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The illicit drug crisis in BC has not been kind to those aged 50 and older.
According to the BC Coroners Service, 39% of all overdose deaths this year are from this age group, a trend that has been ticking upward over the past six years.
Chief Coroner, Lisa Lapointe told Vista Radio the pandemic has led to some unintended consequences.
“Many people are working at home while many others lost jobs because of the pandemic and of course, the isolation from families and the inability to travel or be out and socialize with friends has been very, very hard on people.”
“We do believe that age group, men in their 50s’ and now ’60s have really borne the brunt of that impact. That is an age group that we are seeing a steady increase in terms of the number of people dying.”
Province-wide, 680 people have died from illicit drugs so far this year, with 256 of those occurring in people between the ages of 50 and 69.
The toxicity of BC’s drug supply continues to rise as Fentanyl has been detected in 86% of all deaths this year.
However, the detection rate of benzodiazepines has rapidly increased from 15% in July of 2020 to 57% as of the end of last month.
In addition, between 2018-2020, fentanyl was detected in 87% of all drug toxicity deaths followed by cocaine (49%), methamphetamine (38.6%), and other opioids (31%).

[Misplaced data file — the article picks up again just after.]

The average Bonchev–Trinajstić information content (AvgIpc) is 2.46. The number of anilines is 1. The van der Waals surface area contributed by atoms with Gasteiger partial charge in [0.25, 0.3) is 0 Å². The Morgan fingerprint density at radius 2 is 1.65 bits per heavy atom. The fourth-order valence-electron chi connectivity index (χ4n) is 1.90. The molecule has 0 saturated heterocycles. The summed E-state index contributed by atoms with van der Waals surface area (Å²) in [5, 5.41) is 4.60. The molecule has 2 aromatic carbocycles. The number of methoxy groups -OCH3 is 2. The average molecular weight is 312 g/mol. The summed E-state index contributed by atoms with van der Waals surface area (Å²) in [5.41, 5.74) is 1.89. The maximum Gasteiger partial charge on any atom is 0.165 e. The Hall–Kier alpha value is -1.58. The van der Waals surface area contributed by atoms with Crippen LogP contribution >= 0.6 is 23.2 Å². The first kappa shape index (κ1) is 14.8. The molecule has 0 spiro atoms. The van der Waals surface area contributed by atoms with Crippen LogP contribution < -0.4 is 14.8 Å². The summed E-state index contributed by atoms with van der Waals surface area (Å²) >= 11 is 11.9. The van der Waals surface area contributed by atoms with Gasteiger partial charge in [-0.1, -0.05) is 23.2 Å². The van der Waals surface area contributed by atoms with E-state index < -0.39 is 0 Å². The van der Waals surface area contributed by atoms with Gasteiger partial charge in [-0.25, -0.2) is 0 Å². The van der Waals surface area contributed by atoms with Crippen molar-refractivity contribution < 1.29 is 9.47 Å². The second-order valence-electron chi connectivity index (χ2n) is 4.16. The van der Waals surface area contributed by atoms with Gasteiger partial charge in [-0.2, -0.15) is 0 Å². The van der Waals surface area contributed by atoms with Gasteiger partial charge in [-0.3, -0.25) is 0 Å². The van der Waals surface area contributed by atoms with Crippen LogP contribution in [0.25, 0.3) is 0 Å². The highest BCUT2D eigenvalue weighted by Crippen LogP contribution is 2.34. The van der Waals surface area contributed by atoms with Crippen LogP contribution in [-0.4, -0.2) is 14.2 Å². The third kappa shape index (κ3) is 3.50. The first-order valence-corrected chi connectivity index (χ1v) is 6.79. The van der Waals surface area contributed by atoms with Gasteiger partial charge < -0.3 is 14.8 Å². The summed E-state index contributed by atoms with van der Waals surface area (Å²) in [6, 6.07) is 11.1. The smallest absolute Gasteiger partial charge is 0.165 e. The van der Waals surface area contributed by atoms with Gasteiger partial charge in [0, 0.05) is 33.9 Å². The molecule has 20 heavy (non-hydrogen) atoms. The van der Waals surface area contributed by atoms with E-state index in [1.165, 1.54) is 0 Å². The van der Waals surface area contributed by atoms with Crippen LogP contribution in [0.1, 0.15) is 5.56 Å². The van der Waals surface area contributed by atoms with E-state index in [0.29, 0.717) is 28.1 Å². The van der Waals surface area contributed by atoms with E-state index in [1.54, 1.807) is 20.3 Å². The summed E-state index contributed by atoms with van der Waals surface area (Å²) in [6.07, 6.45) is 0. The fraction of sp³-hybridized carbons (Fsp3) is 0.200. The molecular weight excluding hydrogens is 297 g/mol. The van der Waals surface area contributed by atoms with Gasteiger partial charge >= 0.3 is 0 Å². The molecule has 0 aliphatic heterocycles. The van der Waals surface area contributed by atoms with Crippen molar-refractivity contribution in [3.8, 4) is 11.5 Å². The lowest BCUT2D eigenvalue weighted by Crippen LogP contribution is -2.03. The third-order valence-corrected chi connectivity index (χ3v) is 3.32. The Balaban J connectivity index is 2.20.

Lapointe stated the shift to fentanyl for those in the “black market” didn’t occur by accident.
“We saw the shift from heroin to fentanyl because it was much easier to make and to smuggle in. We are now seeing Etizolam showing up, a product that is not lawful to prescribe in Canada but is showing up on the illicit market.”
“It’s about getting the cheapest product on the market at the cheapest price to the supplier to make the most money from the purchaser. It is purely a profit-driven market and not about safety.”
Northern Health recorded seven fatalities in April with one of those occurring in Prince George.
So far in 2021, 48 people have lost their lives to illicit drugs within our health region, with seventeen of those taking place in the northern capital.
Province-wide, at least 176 lives were lost in April due to toxic illicit drugs – the deadliest April on record as well as a 43% spike in the number of deaths when compared to the same month in 2020.
Northern Health continues to have the highest drug toxicity rate out of all the health authorities in BC at 50 per 100,000 residents – four points ahead of Vancouver Coastal at 46.
In terms of the Health Service Delivery Area, the Northern Interior, which encompasses PG-Quesnel-Burns Lake and the Robson Valley has the seventh-highest drug toxicity death rate at 42.7.